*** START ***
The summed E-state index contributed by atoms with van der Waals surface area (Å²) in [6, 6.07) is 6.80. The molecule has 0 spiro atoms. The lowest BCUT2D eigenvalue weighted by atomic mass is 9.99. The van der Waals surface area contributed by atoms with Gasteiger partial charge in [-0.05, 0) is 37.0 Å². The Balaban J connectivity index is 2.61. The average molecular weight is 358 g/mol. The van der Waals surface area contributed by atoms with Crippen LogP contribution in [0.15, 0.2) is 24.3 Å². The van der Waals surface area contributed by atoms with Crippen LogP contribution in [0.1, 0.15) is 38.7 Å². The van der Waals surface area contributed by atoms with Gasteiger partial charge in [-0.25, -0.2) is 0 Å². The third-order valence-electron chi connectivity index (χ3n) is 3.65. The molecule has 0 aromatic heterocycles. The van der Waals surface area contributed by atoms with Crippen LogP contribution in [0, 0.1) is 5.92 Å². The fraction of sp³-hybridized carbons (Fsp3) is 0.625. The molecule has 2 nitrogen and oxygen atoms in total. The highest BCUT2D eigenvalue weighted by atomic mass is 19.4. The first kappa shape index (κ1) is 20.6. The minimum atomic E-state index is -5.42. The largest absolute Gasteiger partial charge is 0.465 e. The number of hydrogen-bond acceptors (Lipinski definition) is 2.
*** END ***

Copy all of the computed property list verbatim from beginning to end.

The summed E-state index contributed by atoms with van der Waals surface area (Å²) in [6, 6.07) is 6.80. The molecule has 0 spiro atoms. The lowest BCUT2D eigenvalue weighted by atomic mass is 9.99. The van der Waals surface area contributed by atoms with Gasteiger partial charge in [-0.05, 0) is 37.0 Å². The Balaban J connectivity index is 2.61. The average molecular weight is 358 g/mol. The van der Waals surface area contributed by atoms with Crippen LogP contribution in [0.15, 0.2) is 24.3 Å². The van der Waals surface area contributed by atoms with Crippen LogP contribution in [0.1, 0.15) is 38.7 Å². The van der Waals surface area contributed by atoms with Gasteiger partial charge in [-0.25, -0.2) is 0 Å². The third-order valence-electron chi connectivity index (χ3n) is 3.65. The molecule has 0 aromatic heterocycles. The van der Waals surface area contributed by atoms with Crippen LogP contribution in [0, 0.1) is 5.92 Å². The fraction of sp³-hybridized carbons (Fsp3) is 0.625. The molecule has 2 nitrogen and oxygen atoms in total. The highest BCUT2D eigenvalue weighted by atomic mass is 19.4. The first kappa shape index (κ1) is 20.6. The minimum atomic E-state index is -5.42. The largest absolute Gasteiger partial charge is 0.465 e. The number of hydrogen-bond acceptors (Lipinski definition) is 2.